This sounds simple, but it's a little more complicated than you might think. Clipping or distortion on a track can be hard to hear, but when you start to add compression and eq, it can come out and bite you. So, when tracking make sure to leave lots of headroom at the input to your A/D converter. If the red lights are flickering, you're recording too hot. You can also have clipping at the mic itself, if the source is too loud. Listen closely for high frequency grittiness, and move the mic back a little bit, or turn the source down a bit. Preamps can be clipping, as well. If the mic has a high output level, you might need a pad to bring the level down to something your preamp can work with. Gain staging separates the men from the boys, so take your time to get it right.


7. Use the right mic for the source

This seems obvious, but there are some mics that are better suited for some sources than others. There aren't rules, so to speak, but if you want sizzly bright cymbals, you might not use a ribbon mic there. On the other hand, if you want thick smooth meaty drums, ribbons are great as overheads. If you're a beginner, you'll need a few different types of mics, maybe a couple of SM57s, a pair of matched condensers (don't worry too much about Large Diaphragm VS Small Diaphragm, they're more interchangeable than you might think) and a good all-purpose mic, like the RE20. Try each on your source and pay attention to what works and what doesn't. Remember, there aren't rules, but every piece affects the final sound.


8. Use pop screens

Using a pop screen when tracking vocals isn't a must, but it helps, especially if your vocalist isn't a seasoned pro. You can use the pop screen to 'set' the mic's distance from the singer, too. If you want a sound with a little space, or you're using a mic with a proximity effect, like an SM57, using the pop screen to get a few inches between the mic and you singer can improve results dramatically. That's not the only place to use a pop screen, though. Try it on your kick mic, or if you're using a condenser or ribbon mic in front of the drum kit, where the puff from the kick drum might hit the diaphragm. Try it when micing a bass cabinet, for the same reason. A pop screen can come in handy when recording horns or wind instruments, as well.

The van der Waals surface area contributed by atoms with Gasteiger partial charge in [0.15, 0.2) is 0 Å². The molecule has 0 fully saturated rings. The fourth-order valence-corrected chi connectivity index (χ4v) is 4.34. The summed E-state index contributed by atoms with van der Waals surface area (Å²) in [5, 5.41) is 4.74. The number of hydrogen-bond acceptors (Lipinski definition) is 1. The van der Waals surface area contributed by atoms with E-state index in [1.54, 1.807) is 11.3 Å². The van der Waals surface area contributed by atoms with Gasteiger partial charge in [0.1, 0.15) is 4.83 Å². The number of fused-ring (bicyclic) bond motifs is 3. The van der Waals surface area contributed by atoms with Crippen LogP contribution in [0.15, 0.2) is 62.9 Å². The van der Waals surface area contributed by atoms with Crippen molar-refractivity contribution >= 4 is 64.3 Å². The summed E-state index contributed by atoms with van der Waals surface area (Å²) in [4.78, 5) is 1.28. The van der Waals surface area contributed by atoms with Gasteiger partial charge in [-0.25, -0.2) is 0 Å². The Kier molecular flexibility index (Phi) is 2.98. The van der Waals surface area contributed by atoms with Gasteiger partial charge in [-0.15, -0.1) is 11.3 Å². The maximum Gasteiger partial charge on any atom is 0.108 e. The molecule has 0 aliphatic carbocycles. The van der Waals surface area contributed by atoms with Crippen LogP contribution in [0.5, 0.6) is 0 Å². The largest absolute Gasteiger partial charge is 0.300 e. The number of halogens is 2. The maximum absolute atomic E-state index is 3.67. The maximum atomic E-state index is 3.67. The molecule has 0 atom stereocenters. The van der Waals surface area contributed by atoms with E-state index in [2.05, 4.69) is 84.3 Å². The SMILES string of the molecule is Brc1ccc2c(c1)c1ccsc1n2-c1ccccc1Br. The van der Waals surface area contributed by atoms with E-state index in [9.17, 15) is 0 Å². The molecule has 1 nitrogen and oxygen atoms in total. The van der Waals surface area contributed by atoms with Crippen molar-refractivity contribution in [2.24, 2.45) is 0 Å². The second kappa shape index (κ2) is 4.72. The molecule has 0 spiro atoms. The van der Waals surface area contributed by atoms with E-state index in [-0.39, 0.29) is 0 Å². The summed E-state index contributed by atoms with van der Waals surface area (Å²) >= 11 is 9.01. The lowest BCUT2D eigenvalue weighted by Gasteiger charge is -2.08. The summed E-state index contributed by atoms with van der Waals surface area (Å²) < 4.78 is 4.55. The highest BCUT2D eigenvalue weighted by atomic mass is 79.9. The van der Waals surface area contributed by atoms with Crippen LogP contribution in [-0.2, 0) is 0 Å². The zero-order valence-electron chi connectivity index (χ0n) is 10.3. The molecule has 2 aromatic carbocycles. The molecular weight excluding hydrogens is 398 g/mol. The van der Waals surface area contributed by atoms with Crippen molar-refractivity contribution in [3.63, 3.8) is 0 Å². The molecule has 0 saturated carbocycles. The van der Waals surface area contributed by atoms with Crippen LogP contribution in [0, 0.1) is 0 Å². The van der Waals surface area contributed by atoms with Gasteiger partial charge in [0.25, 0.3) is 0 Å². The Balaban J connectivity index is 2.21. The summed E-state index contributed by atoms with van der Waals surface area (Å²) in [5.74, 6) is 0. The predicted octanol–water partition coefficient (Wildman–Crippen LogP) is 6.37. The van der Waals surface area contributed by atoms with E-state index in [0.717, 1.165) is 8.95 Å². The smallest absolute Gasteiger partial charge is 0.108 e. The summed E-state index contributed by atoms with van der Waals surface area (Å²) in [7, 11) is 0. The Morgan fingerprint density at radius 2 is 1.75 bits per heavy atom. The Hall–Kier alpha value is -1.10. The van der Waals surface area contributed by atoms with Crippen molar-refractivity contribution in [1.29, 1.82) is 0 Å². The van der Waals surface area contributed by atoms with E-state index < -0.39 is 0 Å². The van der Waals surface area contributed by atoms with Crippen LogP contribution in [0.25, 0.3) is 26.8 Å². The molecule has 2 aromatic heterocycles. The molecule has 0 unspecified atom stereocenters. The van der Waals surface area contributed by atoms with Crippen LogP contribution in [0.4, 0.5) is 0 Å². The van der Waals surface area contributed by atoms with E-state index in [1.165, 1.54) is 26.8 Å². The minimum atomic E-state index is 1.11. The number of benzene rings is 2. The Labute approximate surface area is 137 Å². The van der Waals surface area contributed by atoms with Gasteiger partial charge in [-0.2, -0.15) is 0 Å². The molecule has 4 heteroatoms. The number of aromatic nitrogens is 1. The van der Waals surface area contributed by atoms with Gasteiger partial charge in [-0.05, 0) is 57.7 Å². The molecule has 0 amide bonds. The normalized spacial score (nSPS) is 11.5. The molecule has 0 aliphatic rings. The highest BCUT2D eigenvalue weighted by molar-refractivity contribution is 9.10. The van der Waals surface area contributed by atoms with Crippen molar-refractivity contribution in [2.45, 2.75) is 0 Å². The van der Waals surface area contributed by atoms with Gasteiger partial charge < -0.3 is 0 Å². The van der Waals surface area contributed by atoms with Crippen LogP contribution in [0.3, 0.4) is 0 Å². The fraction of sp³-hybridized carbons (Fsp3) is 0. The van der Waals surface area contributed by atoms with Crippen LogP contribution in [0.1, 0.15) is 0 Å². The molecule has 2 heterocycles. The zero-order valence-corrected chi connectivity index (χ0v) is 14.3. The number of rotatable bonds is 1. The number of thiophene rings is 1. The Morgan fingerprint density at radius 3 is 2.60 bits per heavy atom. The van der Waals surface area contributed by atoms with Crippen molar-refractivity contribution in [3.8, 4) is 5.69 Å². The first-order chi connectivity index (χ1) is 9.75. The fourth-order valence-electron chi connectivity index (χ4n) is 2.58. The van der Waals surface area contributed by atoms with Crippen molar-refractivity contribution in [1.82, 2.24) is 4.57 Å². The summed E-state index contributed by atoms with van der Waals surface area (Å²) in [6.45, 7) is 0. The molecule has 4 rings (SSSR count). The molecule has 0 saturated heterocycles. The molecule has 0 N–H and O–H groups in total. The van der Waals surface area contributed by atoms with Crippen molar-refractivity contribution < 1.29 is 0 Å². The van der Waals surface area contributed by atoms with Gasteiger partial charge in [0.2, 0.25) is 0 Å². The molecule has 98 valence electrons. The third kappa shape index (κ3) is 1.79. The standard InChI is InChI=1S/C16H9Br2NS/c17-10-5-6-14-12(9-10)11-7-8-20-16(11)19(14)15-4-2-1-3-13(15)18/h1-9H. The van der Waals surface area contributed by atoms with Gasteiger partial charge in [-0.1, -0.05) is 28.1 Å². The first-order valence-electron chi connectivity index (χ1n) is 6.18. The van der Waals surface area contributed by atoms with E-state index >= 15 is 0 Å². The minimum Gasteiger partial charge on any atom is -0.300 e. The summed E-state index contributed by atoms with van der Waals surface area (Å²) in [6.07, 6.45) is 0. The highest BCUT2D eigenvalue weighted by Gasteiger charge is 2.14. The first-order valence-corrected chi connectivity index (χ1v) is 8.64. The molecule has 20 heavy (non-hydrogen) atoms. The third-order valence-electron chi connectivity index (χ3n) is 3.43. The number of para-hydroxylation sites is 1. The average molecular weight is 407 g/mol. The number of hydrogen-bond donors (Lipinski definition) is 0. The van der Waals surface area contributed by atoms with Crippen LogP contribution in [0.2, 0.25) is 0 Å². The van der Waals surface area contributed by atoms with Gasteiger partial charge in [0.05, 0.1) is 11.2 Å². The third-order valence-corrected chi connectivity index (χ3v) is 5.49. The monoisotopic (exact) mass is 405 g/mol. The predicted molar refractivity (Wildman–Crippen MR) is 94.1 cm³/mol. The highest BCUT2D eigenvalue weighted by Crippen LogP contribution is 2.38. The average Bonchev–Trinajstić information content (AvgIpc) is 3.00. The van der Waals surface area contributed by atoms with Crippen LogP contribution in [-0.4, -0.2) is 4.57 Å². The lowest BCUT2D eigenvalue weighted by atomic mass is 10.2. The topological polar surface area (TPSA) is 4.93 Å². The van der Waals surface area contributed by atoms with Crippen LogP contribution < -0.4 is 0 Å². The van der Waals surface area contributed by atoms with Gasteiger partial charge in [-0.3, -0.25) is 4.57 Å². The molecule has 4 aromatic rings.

9. Reference tracks

If you're doing the mixing at home, make liberal use of reference tracks. You can import a song from a CD you admire into your project on a stereo track. Mute that channel, and then solo it when you want to reference it. You'll hear quickly when you're way off. If you hear a sound you want to reproduce, think about how they might have done it, and try to do it yourself. Nothing teaches like experience. It can be frustrating, but try to do it before you go searching Google for 'Snare Drum tips.' Once you have worked on it a while, the things you read will make a lot more sense.


10. Don't try to do something more than is possible

Be realistic. I'm not saying you can't make a great record at home, you can. But if you're a beginner with entry-level gear, don't beat yourself up for not making Abbey Road. Just try to get better, and remember: Performance and a great song are more important than having a perfect recording. And a 'perfect' recording is often inferior to one that has some character and sense of place.


I could go on for pages, of course, but these few tips are some of the big ones that I see over and over again. Also, working with a pro never hurts! Whether you need help learning to use your gear, or want someone to take your tracks and give them a bit of polish in mixing, you can learn a lot, quickly. And knowledge trumps gear every time!